Sir Lady Java: Why she kicks ass
She was a  trans civil rights warrior and popular illusionist, whose act consisted of singing, impersonations, and exotic dancing. As she said in the article about her performing for her idol, the late Lena Horne, “Lena is one of the three ladies I pattern my act after. I try to look like Lena, walk like Mae West and dress like Josephine Baker.” 
She was known as the ‘Prettiest Man on Earth’ for her natural 38-24-38 curves. 
Los Angeles had an anti-crossdressing regulation called Rule Number 9, which made it illegal for performers to ‘impersonate by means of costume or dress a member of the opposite sex’ unless they had a special permit issued by the LA Board of Police Commissioners. The LAPD decided to target the bars where illusionists worked, namely Sir Lady Java who had been working in the Los Angeles area for two years, and they told the principal owner of the club that if Lady Java appeared on the Redd Foxx club stage they would lose their license. Her act was dropped, and then she fought back. Rule Number 9 messed with Lady Java’s civil rights and her ability to get paid, so she teamed up with the ACLU (already immersed in civil rights legal work) and fought Rule Number 9. (The Rule was eventually removed, through her work, and the work of others. People owe a lot to her incessant fight.)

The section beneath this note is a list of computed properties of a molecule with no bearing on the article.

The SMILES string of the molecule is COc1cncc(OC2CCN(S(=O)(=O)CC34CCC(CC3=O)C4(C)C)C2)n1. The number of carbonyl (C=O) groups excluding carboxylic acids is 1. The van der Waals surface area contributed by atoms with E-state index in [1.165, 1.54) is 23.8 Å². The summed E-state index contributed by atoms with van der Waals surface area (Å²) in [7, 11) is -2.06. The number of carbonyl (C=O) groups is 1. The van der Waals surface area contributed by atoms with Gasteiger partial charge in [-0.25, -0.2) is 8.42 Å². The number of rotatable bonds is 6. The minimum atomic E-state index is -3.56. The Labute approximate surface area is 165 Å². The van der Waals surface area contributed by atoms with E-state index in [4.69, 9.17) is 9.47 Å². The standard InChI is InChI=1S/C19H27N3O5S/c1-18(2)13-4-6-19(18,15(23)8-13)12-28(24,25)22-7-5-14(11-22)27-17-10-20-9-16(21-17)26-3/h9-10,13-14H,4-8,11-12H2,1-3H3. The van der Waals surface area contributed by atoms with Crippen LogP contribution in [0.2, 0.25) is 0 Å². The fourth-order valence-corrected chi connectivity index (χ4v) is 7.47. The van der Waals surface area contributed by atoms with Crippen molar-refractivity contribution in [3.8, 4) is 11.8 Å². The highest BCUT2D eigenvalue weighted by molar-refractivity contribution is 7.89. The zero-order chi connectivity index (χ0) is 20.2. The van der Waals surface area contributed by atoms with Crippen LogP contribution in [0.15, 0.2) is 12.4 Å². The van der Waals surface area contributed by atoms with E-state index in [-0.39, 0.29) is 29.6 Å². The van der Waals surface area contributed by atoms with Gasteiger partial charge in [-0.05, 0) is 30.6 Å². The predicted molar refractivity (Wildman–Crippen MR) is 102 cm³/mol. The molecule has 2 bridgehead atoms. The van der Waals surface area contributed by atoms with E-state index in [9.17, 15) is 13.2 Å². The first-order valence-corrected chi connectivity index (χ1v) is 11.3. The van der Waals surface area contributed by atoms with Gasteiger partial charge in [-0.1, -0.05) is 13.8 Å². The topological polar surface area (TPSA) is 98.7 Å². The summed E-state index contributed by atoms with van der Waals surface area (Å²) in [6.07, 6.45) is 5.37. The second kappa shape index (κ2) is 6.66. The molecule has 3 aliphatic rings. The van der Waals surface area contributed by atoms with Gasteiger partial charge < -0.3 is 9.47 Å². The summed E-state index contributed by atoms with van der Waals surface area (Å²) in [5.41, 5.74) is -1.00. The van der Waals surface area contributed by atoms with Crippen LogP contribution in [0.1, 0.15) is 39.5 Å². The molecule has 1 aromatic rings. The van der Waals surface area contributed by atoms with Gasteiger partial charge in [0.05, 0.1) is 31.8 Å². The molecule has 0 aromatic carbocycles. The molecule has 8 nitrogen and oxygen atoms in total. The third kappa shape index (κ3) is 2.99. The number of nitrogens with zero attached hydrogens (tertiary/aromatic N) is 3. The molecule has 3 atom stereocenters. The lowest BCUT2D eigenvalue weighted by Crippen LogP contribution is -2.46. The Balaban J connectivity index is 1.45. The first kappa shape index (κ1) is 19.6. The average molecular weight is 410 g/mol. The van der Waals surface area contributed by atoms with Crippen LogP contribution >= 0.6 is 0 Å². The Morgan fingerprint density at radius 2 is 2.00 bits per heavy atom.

She kept up the pressure by initiating a highly publicized October 21 rally which featured 25 people picketing outside the Redd Foxx Club, which got mentioned in the LA Advocate and the November 16, 1967 issue of JET magazine.